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Changes to the hospitality and leisure sector after COVID-19

Pubs, restaurants, hotels and other hospitality and leisure businesses were the first to close during the coronavirus lockdown. According to Boris Johnson’s recent announcement (10 May 2020), they will also be the last to reopen open once it ends.

Most employers will be looking for ways for people to stay distant from each other, even after the pandemic is over. However, many businesses across the globe are already introducing these measures to try and reopen. British restaurants and hotels will have to follow suit if they want to open their doors anytime soon.

What methods can be used to create a safe environment for visitors and your employees?

Takeaway – for now, the government will only allow restaurants to reopen during the lockdown with takeaway and delivery options. In order to do this, you must invest in drivers, as you will face a high demand for delivery, and you should be set up to take online or phone orders. If you are a takeaway, or are going to be offering a takeaway service, you will need to deep clean your kitchen regularly and ensure you have social distancing measures in place. Where necessary, ensure all your cooks and other staff have appropriate PPE.

Be creative
– In Amsterdam, the Mediamatic restaurant is trialling the use of individual greenhouses for each two-seater table. Couples can sit by the water outside and be served by staff in visors and gloves – they serve each table with a long plank of wood to avoid contact. So far, it’s only open to family and friends, but it hopes to open to the public soon, with permission from the Dutch government.

This is an interesting idea, because you don’t feel trapped in a glass box, you’re outside in a private area – it doesn’t spoil the ambiance and keeps diners and staff safe.

Utilise tech
– Technological advancements – such as robots – have already been implemented in some hotels, restaurants and other places around the world. The increased use of other technology, including apps to order and collect, are also being used heavily.

Exemplary hygiene
– hotels and restaurants need to be spotless and germ-free in order to reopen, so a deep-clean is a must. With infection highly likely to be passed through touching surfaces, everyone should be on high alert. Seeing your staff wearing PPE, and requiring others to wear it, seems like the best way to make everyone feel safe. To underline how critical this is, Booking.com has said it will delist any accommodation provider that doesn’t meet its COVID-19 cleanliness checklist.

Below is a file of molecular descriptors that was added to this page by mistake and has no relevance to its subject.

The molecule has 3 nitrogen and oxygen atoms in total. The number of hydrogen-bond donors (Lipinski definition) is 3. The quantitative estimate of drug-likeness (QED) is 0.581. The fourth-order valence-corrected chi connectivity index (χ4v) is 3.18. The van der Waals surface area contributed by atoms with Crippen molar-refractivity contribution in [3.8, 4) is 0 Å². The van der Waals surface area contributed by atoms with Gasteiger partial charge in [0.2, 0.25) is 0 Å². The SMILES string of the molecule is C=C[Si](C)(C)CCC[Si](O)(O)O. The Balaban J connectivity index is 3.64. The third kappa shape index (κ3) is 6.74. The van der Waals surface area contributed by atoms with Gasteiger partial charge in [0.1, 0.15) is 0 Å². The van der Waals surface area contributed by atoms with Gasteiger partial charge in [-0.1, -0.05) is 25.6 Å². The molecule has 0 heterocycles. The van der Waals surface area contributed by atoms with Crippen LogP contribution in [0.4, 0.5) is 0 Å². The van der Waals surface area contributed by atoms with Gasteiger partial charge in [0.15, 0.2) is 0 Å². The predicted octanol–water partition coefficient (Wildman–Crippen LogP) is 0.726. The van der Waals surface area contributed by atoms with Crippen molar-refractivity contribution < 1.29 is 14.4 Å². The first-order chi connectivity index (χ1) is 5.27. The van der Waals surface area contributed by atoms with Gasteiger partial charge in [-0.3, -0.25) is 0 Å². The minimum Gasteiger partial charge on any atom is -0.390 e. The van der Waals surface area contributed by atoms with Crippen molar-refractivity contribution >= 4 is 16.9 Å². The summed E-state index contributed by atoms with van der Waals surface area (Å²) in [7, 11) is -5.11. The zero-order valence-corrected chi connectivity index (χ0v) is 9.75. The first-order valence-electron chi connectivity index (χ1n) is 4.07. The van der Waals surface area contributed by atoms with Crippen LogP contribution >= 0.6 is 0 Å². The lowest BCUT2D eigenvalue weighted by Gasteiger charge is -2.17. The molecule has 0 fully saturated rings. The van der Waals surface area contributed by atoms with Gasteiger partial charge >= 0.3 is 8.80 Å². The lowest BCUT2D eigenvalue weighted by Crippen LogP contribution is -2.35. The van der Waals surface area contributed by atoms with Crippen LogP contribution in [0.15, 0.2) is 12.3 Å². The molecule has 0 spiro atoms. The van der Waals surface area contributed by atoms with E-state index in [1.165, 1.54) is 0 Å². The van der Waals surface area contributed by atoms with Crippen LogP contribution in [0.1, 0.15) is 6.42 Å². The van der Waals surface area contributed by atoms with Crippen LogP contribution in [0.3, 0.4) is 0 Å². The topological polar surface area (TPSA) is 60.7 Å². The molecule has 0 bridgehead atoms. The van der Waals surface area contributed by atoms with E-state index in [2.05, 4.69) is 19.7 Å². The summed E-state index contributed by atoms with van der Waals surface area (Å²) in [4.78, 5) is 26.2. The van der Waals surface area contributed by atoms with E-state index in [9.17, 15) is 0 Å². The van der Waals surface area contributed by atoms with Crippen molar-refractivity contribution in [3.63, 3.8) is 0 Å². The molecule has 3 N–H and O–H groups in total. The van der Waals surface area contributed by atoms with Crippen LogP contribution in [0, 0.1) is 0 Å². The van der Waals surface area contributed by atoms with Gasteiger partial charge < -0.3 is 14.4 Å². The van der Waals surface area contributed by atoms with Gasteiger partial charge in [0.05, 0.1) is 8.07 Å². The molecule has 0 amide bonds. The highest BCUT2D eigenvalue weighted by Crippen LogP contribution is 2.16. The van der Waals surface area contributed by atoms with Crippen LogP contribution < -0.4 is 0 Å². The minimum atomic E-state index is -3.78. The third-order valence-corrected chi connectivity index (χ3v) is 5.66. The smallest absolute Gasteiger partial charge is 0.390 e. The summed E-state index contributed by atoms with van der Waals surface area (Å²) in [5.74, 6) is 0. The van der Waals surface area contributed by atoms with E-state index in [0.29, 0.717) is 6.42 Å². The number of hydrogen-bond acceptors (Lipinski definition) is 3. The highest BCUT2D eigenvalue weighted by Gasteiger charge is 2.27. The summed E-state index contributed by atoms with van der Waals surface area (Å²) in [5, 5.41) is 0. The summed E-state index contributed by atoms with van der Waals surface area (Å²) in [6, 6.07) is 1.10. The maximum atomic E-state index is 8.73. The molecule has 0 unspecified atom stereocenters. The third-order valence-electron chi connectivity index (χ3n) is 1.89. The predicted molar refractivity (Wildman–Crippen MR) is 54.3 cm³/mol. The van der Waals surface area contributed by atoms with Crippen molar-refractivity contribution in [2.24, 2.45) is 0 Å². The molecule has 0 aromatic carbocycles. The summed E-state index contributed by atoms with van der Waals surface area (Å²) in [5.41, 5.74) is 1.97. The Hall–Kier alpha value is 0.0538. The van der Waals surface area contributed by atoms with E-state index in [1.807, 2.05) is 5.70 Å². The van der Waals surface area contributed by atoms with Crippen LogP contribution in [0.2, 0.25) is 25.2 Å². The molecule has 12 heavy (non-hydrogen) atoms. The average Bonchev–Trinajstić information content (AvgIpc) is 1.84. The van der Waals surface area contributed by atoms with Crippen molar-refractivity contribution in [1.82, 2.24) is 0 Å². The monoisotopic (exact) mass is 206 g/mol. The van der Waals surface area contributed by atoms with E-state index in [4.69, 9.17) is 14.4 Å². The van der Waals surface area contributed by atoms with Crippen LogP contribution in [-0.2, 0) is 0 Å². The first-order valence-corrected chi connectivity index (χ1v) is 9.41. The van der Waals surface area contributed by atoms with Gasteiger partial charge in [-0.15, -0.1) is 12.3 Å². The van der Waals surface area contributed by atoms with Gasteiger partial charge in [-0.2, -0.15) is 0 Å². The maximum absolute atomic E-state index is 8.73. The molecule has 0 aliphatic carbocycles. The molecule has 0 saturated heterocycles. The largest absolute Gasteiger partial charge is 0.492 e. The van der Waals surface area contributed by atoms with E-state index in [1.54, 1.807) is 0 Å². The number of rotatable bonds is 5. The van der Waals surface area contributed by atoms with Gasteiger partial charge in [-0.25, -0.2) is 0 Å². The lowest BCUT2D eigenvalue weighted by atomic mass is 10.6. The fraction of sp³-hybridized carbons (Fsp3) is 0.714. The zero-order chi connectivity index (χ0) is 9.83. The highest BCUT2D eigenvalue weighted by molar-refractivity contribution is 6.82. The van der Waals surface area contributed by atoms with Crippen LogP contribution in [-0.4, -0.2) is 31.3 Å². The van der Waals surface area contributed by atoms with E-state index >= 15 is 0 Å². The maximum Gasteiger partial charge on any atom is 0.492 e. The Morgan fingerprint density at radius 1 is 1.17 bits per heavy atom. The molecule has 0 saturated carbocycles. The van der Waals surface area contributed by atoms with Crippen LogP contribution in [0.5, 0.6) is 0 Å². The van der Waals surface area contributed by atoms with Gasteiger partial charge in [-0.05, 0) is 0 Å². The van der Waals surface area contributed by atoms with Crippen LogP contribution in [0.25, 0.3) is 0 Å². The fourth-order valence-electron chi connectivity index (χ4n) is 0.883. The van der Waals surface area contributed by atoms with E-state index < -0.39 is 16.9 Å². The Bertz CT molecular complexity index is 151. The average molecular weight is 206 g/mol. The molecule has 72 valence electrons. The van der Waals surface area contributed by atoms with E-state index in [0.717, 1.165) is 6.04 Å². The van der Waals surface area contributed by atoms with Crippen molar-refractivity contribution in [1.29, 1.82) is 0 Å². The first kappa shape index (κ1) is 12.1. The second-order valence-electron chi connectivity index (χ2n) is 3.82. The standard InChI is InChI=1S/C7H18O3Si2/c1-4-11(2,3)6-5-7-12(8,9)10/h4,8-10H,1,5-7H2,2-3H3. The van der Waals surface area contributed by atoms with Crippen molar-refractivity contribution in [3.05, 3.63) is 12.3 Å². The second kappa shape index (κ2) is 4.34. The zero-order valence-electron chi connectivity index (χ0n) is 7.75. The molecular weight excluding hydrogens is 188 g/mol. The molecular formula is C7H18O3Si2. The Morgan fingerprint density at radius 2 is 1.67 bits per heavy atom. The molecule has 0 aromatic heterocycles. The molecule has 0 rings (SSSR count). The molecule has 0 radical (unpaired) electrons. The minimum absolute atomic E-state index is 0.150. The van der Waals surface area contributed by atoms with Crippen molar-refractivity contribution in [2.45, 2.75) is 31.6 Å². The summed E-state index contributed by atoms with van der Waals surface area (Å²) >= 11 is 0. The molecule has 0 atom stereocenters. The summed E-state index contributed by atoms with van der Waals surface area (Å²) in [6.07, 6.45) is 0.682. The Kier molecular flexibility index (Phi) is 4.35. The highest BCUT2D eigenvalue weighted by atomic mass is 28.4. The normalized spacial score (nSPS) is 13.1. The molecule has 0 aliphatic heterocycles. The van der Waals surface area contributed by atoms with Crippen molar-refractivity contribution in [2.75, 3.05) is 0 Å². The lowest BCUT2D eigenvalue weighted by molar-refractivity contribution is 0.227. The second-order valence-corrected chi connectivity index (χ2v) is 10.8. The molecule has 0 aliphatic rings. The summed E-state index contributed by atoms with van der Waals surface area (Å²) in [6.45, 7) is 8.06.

Health precautions
– some countries that have reopened, such as South Korea, are only letting people into their businesses if they pass certain criteria. They must wear a mask, they must not have a high temperature – this would be checked at the door – and they must use hand sanitiser upon entry.
This is something companies should look to implement in the UK. Businesses should come up with practical and innovative ways to reopen safely when the time comes.

What will happen if UK businesses don’t reopen when the government says they can?

Currently, the Coronavirus Job Retention Scheme (CJRS) is supporting thousands of hospitality and leisure businesses and professionals who are unable to work due to nationwide closures.

Theoretically, those who stay closed will be unable to claim furlough pay for their workers if the government announces that businesses can reopen. The government is continuing with the current CJRS conditions until August, after which businesses may be asked to contribute. This may happen despite the sector’s call for additional support for furloughed staff. Most businesses will have no choice but to implement social distancing measures, whatever the outcome.

Some restauranteurs in London are refusing to reopen with social distancing measures, over fears of damaging the reputation of restaurants as places to enjoy, and instead becoming associated with danger. However, staying closed will not help the economy, or the sector, when the government deems it safe to reopen with precautionary measures. Businesses that can’t afford to stay closed without government support would face permanent closure if they choose ambiance over business.

Overall, as the economy is expected to be at an all-time low, it will take time for every industry to recover, especially this one. It’s important to take all necessary precaution before reopening, to ensure everyone enjoys their experience, without worrying about coronavirus.

​Are you looking for a new role or a talented worker to support your business after the pandemic, or to prepare for your business reopening? Contact any REED office via phone or email and we can help.

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